A journalist with dual Russian-Ukrainian citizenship has been charged with treason in Ukraine. Authorities raided the offices of RIA Novosti the Russian state-run news agency. He is expected in court on Thursday.
Moscow called Wednesday for the release of a Russian journalist detained in Ukraine for treason, and condemned Kiev authorities for what it said was a repressive policy against the media.
"Russia will do everything to ensure its citizen is freed, and to prevent other journalists finding themselves in similar situations, whether they are Russian citizens or work for Russian media" foreign ministry spokeswoman Maria Zakharova told a press briefing.
Kyrylo Vyshynsky, a dual Ukrainian-Russian national citizen who works for Russian state-run news agency RIA Novosti, was detained in Kiev on Tuesday. Officials said he would be charged with treason for his "subversive" reporting to justify Moscow's 2014 annexation of Crimea.
They also said Vyshynsky later collaborated with separatist groups in eastern Ukraine, where a conflict that broke out following Crimea's seizure has cost some 10,000 lives.
Vyshynsky's lawyer Andriy Domansky said the journalist had been transferred to the southern city of Kherson, where he is expected to appear in court of Thursday.
Speaking to the French news agency AFP, Domansky said that Vyshynsky "considers what happened to him as a provocation, persecution. He doesn't admit what they alleged against him."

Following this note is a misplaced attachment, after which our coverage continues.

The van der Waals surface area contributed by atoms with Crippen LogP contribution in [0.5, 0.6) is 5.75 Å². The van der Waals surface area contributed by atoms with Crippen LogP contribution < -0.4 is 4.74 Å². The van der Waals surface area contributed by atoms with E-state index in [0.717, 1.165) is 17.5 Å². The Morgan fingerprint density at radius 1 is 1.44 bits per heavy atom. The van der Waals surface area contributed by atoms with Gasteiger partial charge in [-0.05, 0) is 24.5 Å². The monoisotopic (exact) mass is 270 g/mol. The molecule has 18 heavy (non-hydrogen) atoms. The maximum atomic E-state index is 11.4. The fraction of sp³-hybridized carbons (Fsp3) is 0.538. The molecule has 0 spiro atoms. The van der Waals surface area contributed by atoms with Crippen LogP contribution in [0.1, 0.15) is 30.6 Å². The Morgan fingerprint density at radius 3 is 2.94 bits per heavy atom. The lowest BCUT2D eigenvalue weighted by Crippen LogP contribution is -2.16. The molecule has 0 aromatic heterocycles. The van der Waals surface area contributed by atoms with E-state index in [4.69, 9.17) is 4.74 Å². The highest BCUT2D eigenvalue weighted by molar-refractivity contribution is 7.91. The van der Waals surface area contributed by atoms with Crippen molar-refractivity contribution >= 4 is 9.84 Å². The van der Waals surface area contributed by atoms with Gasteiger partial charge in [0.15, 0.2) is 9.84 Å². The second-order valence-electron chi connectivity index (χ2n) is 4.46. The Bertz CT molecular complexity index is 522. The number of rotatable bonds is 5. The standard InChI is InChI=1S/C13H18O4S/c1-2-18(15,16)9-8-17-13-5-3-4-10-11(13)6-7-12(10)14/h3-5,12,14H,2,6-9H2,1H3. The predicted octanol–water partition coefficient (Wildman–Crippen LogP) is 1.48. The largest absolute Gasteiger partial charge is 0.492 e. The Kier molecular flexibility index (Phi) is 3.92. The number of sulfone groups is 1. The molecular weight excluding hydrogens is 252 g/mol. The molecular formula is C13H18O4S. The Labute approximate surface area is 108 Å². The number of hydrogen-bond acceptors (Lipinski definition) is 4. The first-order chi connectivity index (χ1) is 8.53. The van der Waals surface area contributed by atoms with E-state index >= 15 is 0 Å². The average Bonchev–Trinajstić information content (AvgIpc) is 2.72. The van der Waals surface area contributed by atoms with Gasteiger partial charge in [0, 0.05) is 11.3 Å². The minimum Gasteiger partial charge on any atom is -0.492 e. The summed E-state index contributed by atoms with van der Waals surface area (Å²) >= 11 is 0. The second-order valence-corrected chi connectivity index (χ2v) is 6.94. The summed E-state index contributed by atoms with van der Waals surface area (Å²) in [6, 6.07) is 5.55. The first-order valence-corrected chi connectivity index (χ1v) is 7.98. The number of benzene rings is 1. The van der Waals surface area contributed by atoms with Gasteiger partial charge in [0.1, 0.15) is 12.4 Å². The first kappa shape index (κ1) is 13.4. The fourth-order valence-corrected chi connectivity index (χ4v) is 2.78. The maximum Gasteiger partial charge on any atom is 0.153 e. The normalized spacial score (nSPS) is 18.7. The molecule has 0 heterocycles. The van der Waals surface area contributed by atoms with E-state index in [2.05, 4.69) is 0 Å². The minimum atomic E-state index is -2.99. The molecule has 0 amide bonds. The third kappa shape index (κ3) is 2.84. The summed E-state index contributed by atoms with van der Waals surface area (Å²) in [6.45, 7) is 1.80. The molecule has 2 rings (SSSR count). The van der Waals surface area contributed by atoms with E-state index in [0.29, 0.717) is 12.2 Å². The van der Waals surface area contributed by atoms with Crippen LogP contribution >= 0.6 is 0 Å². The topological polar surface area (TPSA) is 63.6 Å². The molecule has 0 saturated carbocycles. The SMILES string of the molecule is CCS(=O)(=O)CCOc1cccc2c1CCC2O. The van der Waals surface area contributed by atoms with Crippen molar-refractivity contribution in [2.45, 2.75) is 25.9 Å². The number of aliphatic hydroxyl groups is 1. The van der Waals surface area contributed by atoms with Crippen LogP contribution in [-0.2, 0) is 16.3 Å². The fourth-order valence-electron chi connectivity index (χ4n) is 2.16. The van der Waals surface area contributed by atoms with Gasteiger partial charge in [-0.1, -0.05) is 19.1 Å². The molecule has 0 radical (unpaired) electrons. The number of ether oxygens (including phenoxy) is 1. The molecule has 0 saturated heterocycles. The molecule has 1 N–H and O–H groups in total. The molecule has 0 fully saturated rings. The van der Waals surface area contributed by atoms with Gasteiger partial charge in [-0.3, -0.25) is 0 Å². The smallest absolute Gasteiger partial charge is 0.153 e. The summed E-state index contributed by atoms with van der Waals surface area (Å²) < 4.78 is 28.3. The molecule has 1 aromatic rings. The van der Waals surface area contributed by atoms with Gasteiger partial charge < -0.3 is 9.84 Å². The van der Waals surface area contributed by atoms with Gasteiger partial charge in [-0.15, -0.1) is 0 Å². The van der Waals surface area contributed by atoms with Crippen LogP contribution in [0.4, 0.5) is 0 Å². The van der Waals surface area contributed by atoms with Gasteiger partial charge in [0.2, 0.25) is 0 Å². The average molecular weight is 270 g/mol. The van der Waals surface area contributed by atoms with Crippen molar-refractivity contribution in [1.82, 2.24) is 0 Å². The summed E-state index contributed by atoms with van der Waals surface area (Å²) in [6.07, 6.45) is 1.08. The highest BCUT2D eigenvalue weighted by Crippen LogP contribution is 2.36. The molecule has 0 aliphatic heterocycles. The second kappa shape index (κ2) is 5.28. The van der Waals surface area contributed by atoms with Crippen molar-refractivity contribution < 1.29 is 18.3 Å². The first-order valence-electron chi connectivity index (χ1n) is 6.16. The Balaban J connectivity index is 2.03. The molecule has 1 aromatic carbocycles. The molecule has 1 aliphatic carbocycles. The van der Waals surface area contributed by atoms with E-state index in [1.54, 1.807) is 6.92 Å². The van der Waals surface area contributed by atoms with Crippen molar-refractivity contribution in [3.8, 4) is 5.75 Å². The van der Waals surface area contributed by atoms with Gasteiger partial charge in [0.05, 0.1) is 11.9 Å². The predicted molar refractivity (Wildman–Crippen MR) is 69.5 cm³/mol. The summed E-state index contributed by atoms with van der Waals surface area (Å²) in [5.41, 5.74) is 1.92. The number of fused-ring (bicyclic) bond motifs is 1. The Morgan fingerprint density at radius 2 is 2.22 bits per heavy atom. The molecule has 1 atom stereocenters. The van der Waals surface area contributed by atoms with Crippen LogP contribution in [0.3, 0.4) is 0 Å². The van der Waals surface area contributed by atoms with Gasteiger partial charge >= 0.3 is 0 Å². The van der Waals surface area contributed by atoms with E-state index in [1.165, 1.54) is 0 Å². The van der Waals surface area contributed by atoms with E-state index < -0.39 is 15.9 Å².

Zakharova accused Ukrainian authorities of a "repressive" policy against the media and expressed Russia's "indignation at the brutal violations of the freedom of the press in Ukraine."
The Kremlin, which had immediately condemned the journalist's arrest as "outrageous and scandalous," reiterated on Wednesday that Russia would respond. Kremlin spokesman Dmitry Peskov said that Ukrainian journalists working in Russia had nothing to fear.
"During all these difficult years Russia has never constrained your professional activities... Unfortunately our journalists working in Ukraine can't claim such treatment," Peskov told a press briefing.
Vyshynsky, 51, worked for several Ukrainian media outlets before becoming a correspondent for Russia's state television channel Rossiya for several years. He later joined RIA Novosti and received Russian nationality in 2015.
Media and human rights
Both the EU and United States have said that while Ukraine has the right to protect its national security, it must respect legal and human rights.
However, national security measures "must be done in full respect of fundamental rights and freedoms, including the European Convention for Human Rights," added the spokesman.
In the US, State Department spokeswoman Heather Nauert said on Tuesday that a lot of countries have concerns about the reach of Russian propaganda, but that "the arrests of journalists or searches taken of media outlets, if that is done, it has to be done in accordance with the law."
The Council of Europe said it "is concerned about the implications that repeated detentions of journalists may have for the situation of media freedom in Ukraine" and would follow the situation closely.